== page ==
Art imitates life. Or does life imitate art? In comics, unfortunately, the answer is almost always “neither.” Here we all are smack in the middle of the most interesting times I’ve been alive for, but you sure wouldn’t know it going off the view from the comic store. In comics, this year looks the same as the last year – that is to say, a great time to indulge in some escapist entertainment of whatever very particularized flavor you want, true believer! Is escapist entertainment part of the problem in a media climate that resembles nothing more closely than the dancing-hat shell game on the Jumbotron at the baseball park? Meh! Don’t worry about it! For a medium that can make a serious claim to be currently in the process of expanding its worth and scope, comics too often seems blinkered to the world outside the panels. Where are the books with the revolutionary, uncompromising engagement with politics that our times demand?
There are a few reasons it’s such a tough search. Heading up the list is that mainstream action comics’ “nerd culture” (gag) has always been one of the biggest apologists for and believers in market capitalism as a justification unto itself. Alan Moore has left the building and he ain’t coming back. Expecting huge corporations with billion dollar investments in fictional squads of militarized fascists wearing costumes goofier than anything this side of Charlottesville to manifest a relevant political viewpoint is optimistic to say the least. (Unless of course that viewpoint is coming from a former CIA spook or a failed race-baiting politician, but even those guys, along with Ta-Nehisi Coates, soft-pedaled it when it came time to pull their underwear on over their pants.)
Not as obvious but equally pernicious is the fact that a less diseased branch of comics rides the same boat. Those nicely designed “graphic memoirs” (gag) from big book-trade publishers smell a little less like Taco Bell CrunchWrap Supremes and Mountain Dew Code Red, get written up in your favorite liberal media organ, and sometimes even manage to “engage” with “politicized topics”. But they too originate from corporate America just like the superheroes do, and go through editors who learned all the wrong lessons from Persepolis and get paid to watch out for dollars and sense, not provoke the retail account holders in white supremacist country. Far too often, the supposedly political bookstore comics end up ladling out the scorching philosophical formulation that people are all basically the same no matter where you go – human beings in need of love and nurturing society. All lives matter!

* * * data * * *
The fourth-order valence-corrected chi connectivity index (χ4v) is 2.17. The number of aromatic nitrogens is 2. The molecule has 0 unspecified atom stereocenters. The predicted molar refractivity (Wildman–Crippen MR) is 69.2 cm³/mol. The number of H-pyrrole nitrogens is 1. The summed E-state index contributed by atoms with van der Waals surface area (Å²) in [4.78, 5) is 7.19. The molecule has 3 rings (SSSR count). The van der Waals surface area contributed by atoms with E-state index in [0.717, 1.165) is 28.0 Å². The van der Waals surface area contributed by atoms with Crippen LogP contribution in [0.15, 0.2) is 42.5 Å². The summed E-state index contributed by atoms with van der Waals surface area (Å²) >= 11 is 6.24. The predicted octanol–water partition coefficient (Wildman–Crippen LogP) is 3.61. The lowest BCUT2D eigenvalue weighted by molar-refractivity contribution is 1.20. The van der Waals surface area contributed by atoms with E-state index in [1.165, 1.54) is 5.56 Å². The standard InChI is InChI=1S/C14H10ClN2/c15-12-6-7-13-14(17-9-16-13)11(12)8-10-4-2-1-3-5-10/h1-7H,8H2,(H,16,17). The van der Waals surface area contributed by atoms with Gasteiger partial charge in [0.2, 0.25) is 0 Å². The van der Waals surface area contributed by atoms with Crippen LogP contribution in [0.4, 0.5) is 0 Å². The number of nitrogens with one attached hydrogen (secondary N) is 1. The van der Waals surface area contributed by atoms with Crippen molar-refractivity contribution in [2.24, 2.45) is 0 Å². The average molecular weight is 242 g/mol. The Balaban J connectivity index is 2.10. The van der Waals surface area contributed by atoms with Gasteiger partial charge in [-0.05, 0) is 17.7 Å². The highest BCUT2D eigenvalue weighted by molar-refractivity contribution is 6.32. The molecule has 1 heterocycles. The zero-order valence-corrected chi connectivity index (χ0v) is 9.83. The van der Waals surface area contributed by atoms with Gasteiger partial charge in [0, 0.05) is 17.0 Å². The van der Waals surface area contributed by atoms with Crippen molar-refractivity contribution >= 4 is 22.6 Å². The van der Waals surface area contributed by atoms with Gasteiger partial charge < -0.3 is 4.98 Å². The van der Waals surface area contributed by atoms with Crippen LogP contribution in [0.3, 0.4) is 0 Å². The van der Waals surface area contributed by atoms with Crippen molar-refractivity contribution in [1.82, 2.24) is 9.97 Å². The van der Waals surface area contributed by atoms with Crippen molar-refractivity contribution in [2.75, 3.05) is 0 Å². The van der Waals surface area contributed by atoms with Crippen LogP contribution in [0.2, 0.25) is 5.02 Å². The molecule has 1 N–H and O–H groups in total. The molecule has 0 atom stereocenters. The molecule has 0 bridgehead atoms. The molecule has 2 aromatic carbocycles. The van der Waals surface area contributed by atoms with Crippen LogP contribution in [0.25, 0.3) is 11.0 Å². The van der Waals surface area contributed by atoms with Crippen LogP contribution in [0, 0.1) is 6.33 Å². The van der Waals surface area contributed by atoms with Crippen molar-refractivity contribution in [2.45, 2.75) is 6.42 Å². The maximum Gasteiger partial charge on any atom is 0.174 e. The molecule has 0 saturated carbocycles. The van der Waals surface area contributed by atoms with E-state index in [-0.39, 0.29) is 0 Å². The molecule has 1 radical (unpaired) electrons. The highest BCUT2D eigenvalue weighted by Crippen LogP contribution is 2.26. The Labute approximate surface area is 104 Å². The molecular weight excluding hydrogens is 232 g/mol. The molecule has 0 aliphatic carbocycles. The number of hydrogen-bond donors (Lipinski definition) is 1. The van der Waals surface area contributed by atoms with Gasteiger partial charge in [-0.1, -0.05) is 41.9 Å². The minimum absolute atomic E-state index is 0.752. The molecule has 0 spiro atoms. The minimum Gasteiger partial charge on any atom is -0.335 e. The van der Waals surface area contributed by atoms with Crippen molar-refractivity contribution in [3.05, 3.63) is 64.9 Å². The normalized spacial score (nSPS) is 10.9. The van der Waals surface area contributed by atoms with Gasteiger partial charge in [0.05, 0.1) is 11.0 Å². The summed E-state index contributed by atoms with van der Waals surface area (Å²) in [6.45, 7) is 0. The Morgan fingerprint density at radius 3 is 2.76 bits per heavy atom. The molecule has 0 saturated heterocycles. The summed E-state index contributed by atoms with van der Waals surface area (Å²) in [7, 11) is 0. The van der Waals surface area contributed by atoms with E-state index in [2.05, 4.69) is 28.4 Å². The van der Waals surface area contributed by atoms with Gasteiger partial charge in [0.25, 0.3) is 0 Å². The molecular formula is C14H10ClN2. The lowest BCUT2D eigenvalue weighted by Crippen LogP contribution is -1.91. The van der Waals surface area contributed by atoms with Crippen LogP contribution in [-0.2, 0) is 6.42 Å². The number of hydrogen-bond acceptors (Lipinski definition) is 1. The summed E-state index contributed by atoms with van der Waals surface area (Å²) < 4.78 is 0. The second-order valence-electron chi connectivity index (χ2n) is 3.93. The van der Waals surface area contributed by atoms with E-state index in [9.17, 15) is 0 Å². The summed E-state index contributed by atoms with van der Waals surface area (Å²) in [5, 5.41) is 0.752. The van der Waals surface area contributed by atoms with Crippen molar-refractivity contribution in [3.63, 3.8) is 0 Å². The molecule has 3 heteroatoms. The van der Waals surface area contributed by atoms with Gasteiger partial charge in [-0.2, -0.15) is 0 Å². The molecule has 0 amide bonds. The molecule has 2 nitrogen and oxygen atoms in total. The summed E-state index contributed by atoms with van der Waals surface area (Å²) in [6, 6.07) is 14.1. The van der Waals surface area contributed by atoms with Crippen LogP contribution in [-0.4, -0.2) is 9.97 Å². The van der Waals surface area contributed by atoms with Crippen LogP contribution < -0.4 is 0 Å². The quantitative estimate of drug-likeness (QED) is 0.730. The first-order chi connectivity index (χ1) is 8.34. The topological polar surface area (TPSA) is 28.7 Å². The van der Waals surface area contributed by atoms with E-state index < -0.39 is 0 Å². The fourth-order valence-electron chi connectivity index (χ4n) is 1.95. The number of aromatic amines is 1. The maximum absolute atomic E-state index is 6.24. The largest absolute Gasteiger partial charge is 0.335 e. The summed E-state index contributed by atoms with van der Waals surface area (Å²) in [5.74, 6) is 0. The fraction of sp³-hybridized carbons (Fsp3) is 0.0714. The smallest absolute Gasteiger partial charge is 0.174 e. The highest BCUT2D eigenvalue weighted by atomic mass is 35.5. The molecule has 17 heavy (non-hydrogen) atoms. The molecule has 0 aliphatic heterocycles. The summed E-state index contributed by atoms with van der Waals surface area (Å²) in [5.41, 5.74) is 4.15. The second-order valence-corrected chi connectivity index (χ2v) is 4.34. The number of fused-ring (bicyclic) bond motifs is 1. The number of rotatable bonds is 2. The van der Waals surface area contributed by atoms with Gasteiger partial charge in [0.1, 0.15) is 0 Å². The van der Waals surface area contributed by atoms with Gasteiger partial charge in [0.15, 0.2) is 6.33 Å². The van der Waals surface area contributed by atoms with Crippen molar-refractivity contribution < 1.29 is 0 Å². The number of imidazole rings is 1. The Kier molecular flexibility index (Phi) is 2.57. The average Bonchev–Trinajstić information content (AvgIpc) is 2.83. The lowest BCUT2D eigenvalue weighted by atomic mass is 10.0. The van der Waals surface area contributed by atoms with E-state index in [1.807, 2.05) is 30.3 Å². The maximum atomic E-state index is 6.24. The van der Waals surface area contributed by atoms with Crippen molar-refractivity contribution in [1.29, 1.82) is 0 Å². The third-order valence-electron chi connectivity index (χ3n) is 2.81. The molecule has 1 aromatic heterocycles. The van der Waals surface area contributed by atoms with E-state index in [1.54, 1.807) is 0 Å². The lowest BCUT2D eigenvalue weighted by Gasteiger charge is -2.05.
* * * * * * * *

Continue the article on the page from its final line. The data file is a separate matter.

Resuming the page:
And so it falls as always to small press and self-published comics to do anything of worth for American comics when they need it. But here too, we are vastly underserved. My read on the inability of alternative comics to deliver anything that feels politically trenchant goes back to milieu. Basically, these things have always looked inward, all the time. Whether it’s Jaime expertly shepherding flawlessly constructed characters through equally flawlessly drawn lives or John Pham obsessively delineating the nooks and crannies of his cartoon cast’s pop culture obsessions or Ben Marra mining and subverting the cliches his own media fascinations deal in, an overwhelming amount of the time alternative comics reject engagement with consensus reality and build a castle of the mind. Aside from a few outliers like Guy Colwell, the history of other comics is all the same. Even the most resolutely reality-based entries in the idiom (Bechdel, Derf, Crumb) restrict themselves to deep dives into the individual selfhood of the artist or a chosen subject, so much so that close relations like parents, friends, and significant others emerge as the major antagonistic forces in their works. The majority of what passes for political engagement in alternative comics is imported from newspaper cartoons: funny and/or rude drawings of the guy you don’t like. Which is fine! But these times ask for more. To read the best of US comics, you’d be stumped as to what kind of political system this country runs, let alone what kind of job it’s doing.